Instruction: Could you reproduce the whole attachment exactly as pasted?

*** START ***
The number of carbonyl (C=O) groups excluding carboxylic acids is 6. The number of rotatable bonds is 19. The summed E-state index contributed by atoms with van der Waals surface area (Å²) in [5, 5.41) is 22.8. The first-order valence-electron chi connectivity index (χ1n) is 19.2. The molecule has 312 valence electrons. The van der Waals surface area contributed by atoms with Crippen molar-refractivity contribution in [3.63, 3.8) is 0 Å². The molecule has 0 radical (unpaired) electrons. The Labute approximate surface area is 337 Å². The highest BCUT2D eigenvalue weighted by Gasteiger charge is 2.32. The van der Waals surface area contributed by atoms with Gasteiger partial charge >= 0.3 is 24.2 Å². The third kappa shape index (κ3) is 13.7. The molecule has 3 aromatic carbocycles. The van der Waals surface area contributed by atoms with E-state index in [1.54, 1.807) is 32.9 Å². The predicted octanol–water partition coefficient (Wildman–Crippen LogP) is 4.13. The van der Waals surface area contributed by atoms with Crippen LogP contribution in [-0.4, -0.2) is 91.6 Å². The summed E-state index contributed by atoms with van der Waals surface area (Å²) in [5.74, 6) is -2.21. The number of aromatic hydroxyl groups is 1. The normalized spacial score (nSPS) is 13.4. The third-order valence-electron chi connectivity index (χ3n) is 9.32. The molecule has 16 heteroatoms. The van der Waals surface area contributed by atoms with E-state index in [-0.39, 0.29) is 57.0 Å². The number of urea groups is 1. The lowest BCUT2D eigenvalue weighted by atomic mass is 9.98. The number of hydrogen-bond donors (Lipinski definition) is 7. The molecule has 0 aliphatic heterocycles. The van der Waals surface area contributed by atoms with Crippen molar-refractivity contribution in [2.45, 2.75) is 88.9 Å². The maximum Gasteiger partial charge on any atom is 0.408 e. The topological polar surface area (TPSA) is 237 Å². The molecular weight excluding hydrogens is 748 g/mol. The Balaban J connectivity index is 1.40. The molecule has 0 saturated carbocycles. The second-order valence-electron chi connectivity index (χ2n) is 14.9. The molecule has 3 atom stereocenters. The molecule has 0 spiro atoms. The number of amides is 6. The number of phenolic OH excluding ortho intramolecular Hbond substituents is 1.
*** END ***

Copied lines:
The number of carbonyl (C=O) groups excluding carboxylic acids is 6. The number of rotatable bonds is 19. The summed E-state index contributed by atoms with van der Waals surface area (Å²) in [5, 5.41) is 22.8. The first-order valence-electron chi connectivity index (χ1n) is 19.2. The molecule has 312 valence electrons. The van der Waals surface area contributed by atoms with Crippen molar-refractivity contribution in [3.63, 3.8) is 0 Å². The molecule has 0 radical (unpaired) electrons. The Labute approximate surface area is 337 Å². The highest BCUT2D eigenvalue weighted by Gasteiger charge is 2.32. The van der Waals surface area contributed by atoms with Gasteiger partial charge >= 0.3 is 24.2 Å². The third kappa shape index (κ3) is 13.7. The molecule has 3 aromatic carbocycles. The van der Waals surface area contributed by atoms with E-state index in [1.54, 1.807) is 32.9 Å². The predicted octanol–water partition coefficient (Wildman–Crippen LogP) is 4.13. The van der Waals surface area contributed by atoms with Crippen LogP contribution in [-0.4, -0.2) is 91.6 Å². The summed E-state index contributed by atoms with van der Waals surface area (Å²) in [5.74, 6) is -2.21. The number of aromatic hydroxyl groups is 1. The normalized spacial score (nSPS) is 13.4. The third-order valence-electron chi connectivity index (χ3n) is 9.32. The molecule has 16 heteroatoms. The van der Waals surface area contributed by atoms with E-state index in [-0.39, 0.29) is 57.0 Å². The number of urea groups is 1. The lowest BCUT2D eigenvalue weighted by atomic mass is 9.98. The number of hydrogen-bond donors (Lipinski definition) is 7. The molecule has 0 aliphatic heterocycles. The van der Waals surface area contributed by atoms with Crippen molar-refractivity contribution in [2.45, 2.75) is 88.9 Å². The maximum Gasteiger partial charge on any atom is 0.408 e. The topological polar surface area (TPSA) is 237 Å². The molecular weight excluding hydrogens is 748 g/mol. The Balaban J connectivity index is 1.40. The molecule has 0 saturated carbocycles. The second-order valence-electron chi connectivity index (χ2n) is 14.9. The molecule has 3 atom stereocenters. The molecule has 0 spiro atoms. The number of amides is 6. The number of phenolic OH excluding ortho intramolecular Hbond substituents is 1.